I won't go quite as far as calling it a trend, but San Francisco restaurants of a certain class* sure seem to be having a love affair with "flatbread" these days. Or maybe my perspective is skewed because I'm perpetually on the lookout for any foodstuff that nominally resembles pizza?
I say nominally, but sometimes I order the "flatbread" and find myself staring at something that might as well be a pizza, and other times it doesn't even come close. Which got me wondering, as it appears others have before me, what the hell is the difference between flatbread and pizza anyway?
*Think upscale-ish, with entrees that go for more than $20, but no tablecloths.
It's All About the Dough
The formal definition doesn't help much. Look online and you'll see "flatbread" as something that's, well, flat. It's usually made of unleavened dough, without yeast or sourdough. But that usually is a big deal, because something like pita bread still falls under the flatbread umbrella, yet it contains yeast in the recipe
At Coco500, a restaurant that actually serves both pizza and flatbread, they seem to subscribe to this leavening theory. Sort of. Their flatbread offers less puff around the rim than their pizza, but both have yeast in the dough. In fact, they use the same exact dough for both. The staff told me that the flatbread gets made from leftover pizza dough that had been over-proofed and likely over-worked, and so rises less in the oven. (Truthfully, even their pizza, pictured above, doesn't offer much air in the crust, so you'd only notice the distinction if you compared the two dishes side-by-side.)
It's All About Expectations
Of all the flatbreads I've tried in San Francisco, the version that NOPA pulls out of its wood-fired oven has a crust that most closely resembles what I'd call pizza. Our waiter there explained that pizza is a specific type of flatbread that was born in Naples and comes topped with sauce and cheese. NOPA both wants to honor that distinction, and also to avoid disappointing customers who would look for tomato sauce and mozzarella if NOPA called their creation a pizza. Of course, I can find you a flock of restaurants around town that will serve up pies without sauce or cheese and call it a pizza.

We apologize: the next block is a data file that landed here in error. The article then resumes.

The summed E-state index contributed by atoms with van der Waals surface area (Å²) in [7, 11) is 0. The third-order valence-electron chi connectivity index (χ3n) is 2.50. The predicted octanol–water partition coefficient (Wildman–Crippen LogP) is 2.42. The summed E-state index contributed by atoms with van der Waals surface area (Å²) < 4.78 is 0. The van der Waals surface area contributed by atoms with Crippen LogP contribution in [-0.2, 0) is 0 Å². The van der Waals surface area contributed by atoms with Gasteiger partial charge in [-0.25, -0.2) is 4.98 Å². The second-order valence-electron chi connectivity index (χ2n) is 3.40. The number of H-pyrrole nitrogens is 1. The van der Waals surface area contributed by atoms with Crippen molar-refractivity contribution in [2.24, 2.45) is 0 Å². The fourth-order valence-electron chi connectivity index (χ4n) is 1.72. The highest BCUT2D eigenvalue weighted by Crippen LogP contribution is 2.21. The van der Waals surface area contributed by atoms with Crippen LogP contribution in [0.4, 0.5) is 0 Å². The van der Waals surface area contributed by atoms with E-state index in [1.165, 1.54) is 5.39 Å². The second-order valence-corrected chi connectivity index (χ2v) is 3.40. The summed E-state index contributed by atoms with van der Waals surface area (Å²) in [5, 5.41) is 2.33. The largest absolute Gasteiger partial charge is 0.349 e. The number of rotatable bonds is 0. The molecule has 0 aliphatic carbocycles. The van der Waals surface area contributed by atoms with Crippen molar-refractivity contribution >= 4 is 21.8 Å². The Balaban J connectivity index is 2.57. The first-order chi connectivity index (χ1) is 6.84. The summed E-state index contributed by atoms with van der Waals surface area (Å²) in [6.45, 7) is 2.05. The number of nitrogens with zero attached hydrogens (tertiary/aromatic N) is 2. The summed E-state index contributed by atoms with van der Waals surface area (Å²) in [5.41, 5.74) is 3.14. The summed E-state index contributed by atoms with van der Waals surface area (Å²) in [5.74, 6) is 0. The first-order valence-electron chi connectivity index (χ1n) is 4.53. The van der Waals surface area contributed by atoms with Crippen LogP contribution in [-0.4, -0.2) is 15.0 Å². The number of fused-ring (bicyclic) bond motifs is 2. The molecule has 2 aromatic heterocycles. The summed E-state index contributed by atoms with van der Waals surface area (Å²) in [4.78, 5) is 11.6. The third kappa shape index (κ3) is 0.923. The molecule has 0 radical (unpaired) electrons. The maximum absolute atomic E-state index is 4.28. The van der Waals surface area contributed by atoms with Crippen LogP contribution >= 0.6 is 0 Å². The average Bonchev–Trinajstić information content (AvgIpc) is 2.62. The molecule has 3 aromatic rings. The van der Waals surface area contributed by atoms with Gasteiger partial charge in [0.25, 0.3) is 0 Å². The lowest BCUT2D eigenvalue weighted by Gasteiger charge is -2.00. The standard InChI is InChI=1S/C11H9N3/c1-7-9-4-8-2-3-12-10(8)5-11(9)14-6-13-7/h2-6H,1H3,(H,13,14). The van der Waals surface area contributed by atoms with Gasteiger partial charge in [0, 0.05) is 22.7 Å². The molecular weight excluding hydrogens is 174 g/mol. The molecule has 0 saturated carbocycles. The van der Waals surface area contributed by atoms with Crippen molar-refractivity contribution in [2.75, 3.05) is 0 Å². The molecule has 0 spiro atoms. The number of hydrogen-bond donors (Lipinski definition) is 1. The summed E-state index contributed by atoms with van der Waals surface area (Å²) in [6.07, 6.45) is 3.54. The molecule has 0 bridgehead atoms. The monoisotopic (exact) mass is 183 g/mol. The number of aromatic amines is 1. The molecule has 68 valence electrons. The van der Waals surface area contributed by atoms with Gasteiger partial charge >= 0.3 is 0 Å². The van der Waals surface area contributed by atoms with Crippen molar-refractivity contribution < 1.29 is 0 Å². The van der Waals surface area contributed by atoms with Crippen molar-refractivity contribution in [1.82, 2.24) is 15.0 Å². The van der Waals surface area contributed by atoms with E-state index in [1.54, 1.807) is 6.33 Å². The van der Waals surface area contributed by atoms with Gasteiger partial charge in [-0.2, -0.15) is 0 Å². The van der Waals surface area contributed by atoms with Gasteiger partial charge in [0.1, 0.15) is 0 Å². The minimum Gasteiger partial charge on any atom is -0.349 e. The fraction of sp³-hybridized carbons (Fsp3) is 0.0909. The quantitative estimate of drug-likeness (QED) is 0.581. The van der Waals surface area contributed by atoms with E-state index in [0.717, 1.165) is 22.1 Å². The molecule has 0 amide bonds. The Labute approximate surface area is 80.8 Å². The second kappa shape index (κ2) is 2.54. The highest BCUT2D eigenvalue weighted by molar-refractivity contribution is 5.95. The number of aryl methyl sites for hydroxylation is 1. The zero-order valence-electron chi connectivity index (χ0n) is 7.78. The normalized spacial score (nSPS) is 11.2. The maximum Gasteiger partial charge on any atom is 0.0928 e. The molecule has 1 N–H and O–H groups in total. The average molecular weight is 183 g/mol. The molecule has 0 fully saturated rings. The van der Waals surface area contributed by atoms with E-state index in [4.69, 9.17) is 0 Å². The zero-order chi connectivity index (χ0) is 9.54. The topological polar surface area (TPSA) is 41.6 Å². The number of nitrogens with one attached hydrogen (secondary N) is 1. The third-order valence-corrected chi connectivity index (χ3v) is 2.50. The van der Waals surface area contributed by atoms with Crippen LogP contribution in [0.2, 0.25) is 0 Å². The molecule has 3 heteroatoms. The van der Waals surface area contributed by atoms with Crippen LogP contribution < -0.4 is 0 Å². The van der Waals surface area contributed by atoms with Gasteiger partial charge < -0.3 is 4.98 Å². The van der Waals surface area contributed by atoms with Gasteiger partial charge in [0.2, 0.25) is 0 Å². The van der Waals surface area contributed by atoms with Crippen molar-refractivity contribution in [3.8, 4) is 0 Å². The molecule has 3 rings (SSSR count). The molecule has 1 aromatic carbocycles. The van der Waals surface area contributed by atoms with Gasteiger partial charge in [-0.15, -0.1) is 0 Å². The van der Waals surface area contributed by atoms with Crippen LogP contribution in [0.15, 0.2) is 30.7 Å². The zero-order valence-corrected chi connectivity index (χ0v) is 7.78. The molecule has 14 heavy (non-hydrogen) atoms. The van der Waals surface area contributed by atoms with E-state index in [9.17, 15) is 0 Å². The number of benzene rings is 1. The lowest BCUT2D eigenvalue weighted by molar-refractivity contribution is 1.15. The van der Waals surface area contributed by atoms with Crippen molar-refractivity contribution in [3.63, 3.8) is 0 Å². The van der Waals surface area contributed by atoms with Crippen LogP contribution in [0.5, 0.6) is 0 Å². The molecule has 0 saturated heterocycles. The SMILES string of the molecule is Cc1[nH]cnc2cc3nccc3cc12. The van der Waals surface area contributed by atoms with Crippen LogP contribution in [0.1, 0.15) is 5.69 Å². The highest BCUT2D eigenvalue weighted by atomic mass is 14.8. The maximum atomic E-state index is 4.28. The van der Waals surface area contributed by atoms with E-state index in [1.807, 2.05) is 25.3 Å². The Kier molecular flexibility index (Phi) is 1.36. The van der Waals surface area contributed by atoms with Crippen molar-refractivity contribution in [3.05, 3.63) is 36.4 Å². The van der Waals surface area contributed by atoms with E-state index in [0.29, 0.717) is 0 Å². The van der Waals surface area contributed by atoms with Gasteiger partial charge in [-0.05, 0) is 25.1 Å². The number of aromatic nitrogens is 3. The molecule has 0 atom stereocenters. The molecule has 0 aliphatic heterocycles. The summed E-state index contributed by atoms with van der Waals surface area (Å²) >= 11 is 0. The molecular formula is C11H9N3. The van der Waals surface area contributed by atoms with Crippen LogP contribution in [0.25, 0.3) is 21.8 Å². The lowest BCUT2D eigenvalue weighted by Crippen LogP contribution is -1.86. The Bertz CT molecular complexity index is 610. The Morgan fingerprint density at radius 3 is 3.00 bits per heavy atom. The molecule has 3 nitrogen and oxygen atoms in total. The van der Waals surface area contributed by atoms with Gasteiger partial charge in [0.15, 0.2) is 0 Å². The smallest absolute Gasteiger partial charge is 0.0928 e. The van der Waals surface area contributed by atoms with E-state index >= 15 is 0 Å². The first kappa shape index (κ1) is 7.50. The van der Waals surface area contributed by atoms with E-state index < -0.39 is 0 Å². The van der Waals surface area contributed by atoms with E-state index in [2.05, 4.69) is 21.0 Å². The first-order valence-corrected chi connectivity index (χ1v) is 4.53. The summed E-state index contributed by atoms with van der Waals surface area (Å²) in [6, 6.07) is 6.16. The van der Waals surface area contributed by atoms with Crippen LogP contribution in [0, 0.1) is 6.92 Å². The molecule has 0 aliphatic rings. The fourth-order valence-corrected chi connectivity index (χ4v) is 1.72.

It's All About Toppings
Judging by the restaurants we visited, flatbreads tend to get topped with ingredients that fall outside the bounds of the traditional pizzeria. A rotating crop of seasonal ingredients seemed to be the rule. However, California-style pizza places have been doing that for years, so that distinction doesn't quite work.
But there's something to this, because I find myself far less judgmental of flatbread "crust" than of pizza crust. So maybe flatbread isn't defined by the toppings, but the name may release us from the expectations we'd normally place on the crust, freeing our minds to concentrate on the toppings.
It seems pretty clear that flatbread is up for interpretation, or maybe just the whims of the fellow writing the menu. Though I'd argue that other times you simply know it when you see it. Click through the slideshow to see a sampling of flatbreads on offer in San Francisco restaurants. How many of these would you be willing to accept as pizza?
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